Rabieh – The Churches of the Middle East are called to rediscover and reactivate at all levels their synodal vocation, if they want to preserve the transmission of the faith and their apostolic traditions to the younger generations in the midst of the turmoil and crises that are shaking Middle Eastern societies. This is the message that emerged from the meeting of young Lebanese Christians who gathered from Friday 4 to Sunday 6 March, to reflect together on how the synodal journey initiated in the Catholic Church can represent a favorable circumstance for enhancing the contribution of young people to ecclesial and civil life in the countries of the Middle East. The meeting, sponsored by the Pro Oriente foundation and by theologians and theologians of the ecumenical team Nakhtar al Hayat (“Let’s choose life”), represents only the first stage of a journey destined to continue with similar meetings scheduled between April and June in Jordan, Palestine and Egypt.
The Rabieh meeting was attended by 25 young people belonging to different Churches and ecclesial communities and coming from different regions of the country. Sister Emilie Tannous, Viola Raheb (local leader of Pro Oriente), the Lebanese Greek-Melkite theologian Father Gabriel Hachem, member of the International Theological Commission, and Maronite priest Rouphael Zgheib, National Director of the Pontifical Mission Societies in Lebanon participated in the various working sessions. During the days of study and shared reflection – reports a summary of the work sent to Agenzia Fides – it became clear that the so-called synodality is not an abstract model of the functioning of the ecclesial apparatus, elaborated by mimicking the systems in place in political bodies. The Synod – as the Greek root of the word suggests – is a “walking together”, but in its ecclesial sense the journey is real only if it is the Holy Spirit who “walks together” with the Church. The participants in the meeting drew the most appropriate images from Holy Scripture to suggest what the synodal “walking” of the Church is.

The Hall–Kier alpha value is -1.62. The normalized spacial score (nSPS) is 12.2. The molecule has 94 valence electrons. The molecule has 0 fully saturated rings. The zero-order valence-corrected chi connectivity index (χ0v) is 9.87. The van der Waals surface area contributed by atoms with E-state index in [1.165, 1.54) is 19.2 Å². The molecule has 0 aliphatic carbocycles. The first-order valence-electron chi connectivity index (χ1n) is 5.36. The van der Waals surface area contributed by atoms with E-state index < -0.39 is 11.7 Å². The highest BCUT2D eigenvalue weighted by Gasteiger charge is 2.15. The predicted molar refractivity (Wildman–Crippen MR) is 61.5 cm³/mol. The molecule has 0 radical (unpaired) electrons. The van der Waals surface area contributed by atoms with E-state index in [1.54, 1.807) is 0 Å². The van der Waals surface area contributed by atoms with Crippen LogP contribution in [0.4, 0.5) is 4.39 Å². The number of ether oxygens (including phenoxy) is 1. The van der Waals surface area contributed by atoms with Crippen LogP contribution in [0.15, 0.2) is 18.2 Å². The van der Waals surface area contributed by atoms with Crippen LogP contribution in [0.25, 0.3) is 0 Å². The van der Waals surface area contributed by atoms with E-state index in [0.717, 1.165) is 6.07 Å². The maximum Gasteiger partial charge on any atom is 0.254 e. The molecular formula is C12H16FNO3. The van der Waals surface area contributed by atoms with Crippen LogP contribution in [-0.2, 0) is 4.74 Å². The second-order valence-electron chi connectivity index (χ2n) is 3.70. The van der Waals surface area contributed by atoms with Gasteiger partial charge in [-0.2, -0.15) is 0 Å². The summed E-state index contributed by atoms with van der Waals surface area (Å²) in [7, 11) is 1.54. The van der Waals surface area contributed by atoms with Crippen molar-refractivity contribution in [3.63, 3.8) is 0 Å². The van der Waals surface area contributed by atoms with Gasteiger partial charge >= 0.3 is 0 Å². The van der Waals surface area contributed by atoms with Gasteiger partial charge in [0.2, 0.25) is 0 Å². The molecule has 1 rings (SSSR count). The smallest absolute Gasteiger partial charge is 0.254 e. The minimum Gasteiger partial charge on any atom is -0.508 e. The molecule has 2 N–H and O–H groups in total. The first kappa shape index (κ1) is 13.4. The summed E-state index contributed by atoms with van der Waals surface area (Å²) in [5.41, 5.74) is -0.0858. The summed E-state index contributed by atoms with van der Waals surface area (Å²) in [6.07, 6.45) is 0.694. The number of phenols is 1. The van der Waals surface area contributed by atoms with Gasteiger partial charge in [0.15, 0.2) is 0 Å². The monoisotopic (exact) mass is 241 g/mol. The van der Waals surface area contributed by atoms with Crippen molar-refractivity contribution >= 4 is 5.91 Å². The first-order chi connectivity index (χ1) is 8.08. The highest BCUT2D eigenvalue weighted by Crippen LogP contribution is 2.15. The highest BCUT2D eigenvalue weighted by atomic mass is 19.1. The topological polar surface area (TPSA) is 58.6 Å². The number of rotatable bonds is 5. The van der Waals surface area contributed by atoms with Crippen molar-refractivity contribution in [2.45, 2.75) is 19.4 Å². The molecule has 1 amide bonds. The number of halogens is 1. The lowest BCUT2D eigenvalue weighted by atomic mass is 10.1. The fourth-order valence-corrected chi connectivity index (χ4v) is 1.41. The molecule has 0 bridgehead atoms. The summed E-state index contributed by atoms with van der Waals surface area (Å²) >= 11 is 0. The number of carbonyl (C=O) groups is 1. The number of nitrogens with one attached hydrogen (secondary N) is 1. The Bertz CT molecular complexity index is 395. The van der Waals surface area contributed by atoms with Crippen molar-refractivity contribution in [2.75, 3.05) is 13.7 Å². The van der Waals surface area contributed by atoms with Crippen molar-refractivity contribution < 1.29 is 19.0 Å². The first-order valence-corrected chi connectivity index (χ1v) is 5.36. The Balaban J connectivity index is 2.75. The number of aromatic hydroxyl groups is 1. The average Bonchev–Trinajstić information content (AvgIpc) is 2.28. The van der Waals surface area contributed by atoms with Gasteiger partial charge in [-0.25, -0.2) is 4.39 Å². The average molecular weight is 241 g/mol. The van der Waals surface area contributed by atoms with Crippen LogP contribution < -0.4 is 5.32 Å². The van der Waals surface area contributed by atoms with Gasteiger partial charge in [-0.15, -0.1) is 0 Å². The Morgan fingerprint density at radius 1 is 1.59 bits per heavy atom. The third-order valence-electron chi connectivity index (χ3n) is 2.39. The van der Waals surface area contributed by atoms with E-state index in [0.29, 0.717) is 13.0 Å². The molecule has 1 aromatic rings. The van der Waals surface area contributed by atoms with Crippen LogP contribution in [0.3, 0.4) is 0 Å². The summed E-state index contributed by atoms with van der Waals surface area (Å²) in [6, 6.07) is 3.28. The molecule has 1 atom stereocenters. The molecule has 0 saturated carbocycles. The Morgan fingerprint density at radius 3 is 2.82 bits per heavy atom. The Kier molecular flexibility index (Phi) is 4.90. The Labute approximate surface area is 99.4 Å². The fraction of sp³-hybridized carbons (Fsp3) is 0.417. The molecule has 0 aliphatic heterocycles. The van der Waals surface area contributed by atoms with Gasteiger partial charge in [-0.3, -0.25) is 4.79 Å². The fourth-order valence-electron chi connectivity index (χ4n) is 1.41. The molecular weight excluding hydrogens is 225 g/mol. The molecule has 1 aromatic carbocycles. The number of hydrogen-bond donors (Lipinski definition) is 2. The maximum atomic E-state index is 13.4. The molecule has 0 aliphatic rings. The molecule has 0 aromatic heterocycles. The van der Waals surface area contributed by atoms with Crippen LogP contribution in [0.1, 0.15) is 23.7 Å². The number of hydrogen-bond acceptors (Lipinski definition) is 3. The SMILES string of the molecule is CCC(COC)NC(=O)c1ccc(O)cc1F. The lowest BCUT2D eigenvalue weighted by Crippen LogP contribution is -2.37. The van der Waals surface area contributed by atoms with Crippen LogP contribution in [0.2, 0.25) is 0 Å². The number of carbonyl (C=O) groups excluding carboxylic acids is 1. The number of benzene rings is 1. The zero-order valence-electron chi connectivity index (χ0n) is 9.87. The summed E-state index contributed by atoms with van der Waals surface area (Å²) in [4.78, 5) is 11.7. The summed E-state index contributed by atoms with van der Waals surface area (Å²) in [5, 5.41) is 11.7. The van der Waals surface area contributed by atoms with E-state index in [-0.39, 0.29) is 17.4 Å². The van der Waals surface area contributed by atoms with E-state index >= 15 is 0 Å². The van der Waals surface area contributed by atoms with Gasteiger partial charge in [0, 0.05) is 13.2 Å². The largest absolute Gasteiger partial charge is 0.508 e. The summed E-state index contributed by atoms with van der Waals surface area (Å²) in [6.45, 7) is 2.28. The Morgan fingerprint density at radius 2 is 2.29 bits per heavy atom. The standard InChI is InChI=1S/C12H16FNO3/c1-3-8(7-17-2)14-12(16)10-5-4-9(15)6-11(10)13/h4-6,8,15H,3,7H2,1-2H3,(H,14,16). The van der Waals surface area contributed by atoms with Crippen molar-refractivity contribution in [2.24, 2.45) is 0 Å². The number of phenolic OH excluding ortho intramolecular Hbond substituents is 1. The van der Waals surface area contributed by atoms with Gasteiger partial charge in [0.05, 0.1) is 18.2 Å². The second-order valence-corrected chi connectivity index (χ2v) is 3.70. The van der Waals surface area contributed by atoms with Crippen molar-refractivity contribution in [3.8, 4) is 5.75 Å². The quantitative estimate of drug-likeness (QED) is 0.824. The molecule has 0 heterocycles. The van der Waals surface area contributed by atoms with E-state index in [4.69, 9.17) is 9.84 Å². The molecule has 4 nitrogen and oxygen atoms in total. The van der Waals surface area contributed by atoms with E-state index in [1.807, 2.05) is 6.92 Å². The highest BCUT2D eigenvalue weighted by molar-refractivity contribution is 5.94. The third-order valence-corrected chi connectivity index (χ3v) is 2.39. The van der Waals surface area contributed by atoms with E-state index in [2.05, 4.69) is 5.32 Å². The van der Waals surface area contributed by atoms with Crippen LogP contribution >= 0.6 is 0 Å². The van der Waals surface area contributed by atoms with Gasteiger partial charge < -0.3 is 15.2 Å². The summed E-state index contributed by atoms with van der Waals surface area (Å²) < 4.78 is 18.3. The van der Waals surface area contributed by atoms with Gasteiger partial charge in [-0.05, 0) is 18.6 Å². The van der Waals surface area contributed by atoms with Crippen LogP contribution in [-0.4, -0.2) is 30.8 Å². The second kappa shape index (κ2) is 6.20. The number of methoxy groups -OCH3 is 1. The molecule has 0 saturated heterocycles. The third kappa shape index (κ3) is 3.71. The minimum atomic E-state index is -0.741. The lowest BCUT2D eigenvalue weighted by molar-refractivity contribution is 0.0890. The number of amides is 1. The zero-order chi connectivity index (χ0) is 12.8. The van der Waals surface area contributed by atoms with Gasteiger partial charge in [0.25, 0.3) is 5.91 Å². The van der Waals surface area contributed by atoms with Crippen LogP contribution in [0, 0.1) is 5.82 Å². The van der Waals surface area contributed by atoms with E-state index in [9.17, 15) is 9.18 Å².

Images such as those offered in the Old Testament, with the story of God accompanying the journey of the chosen people to the Promised Land, or the Gospel images of Jesus walking through the streets of Palestine, with his disciples and the multitudes who flock around him to implore signs of salvation; or, again, the references to the Holy Spirit who, after the resurrection of Christ, does wonders by “walking” with the disciples who begin to confess and bear witness before the world of the proclamation of the Gospel, and by leading the nascent Church towards the fullness of the Kingdom of God. If the synod means “walking together” in the midst of the circumstances of history, the discussion among the young people gathered in Rabieh highlighted the fact that the synodal journey challenges each baptized person, who is called to “walk together” with his brothers and sisters to announce the Gospel in its time, in the occasions and situations that mark its daily life. For this reason, synodality is an “adventure” to be undertaken only in the company of the Holy Spirit, listening and following what the Spirit shows and communicates along the way”.
The “working tool” of the various sessions of the Rabieh meeting was the dense document on the present and future condition of the Christian communities of the Middle East written by the theologians of the ecumenical team Nakhtar al Hayat (“Let us choose the life “) at the end of last September, entitled “Christians in the Middle East: for a renewal of theological, social and political choices” (see Fides 28/9/2021). “Most of the historic Churches of the Middle East”, underline the authors in this text, “are patriarchal or synodal. Both systems are inspired by the idea of synodality which, in its primary sense, refers to communion and to walking together”. These traditional features of the ecclesial life of the communities of the East must be recovered today, when “unfortunately today, in our Churches, we often see the people of God – especially women and young people – marginalized in important decisions”.
The Christian boys and girls gathered in Rabieh repeated that, despite all the fears looming over their present and their future, they want to escape the logic of the “besieged minority”. During the various working sessions, the problems and difficulties that affect the condition of young people in Middle Eastern societies were addressed, including phenomena such as the weakening of ties with one’s own community of faith, the individualism, the loss of personal faith, the perception of one’s own marginality in relation to ongoing social processes, in a context of growing political instability and economic impoverishment.
Source: Agenzia Fides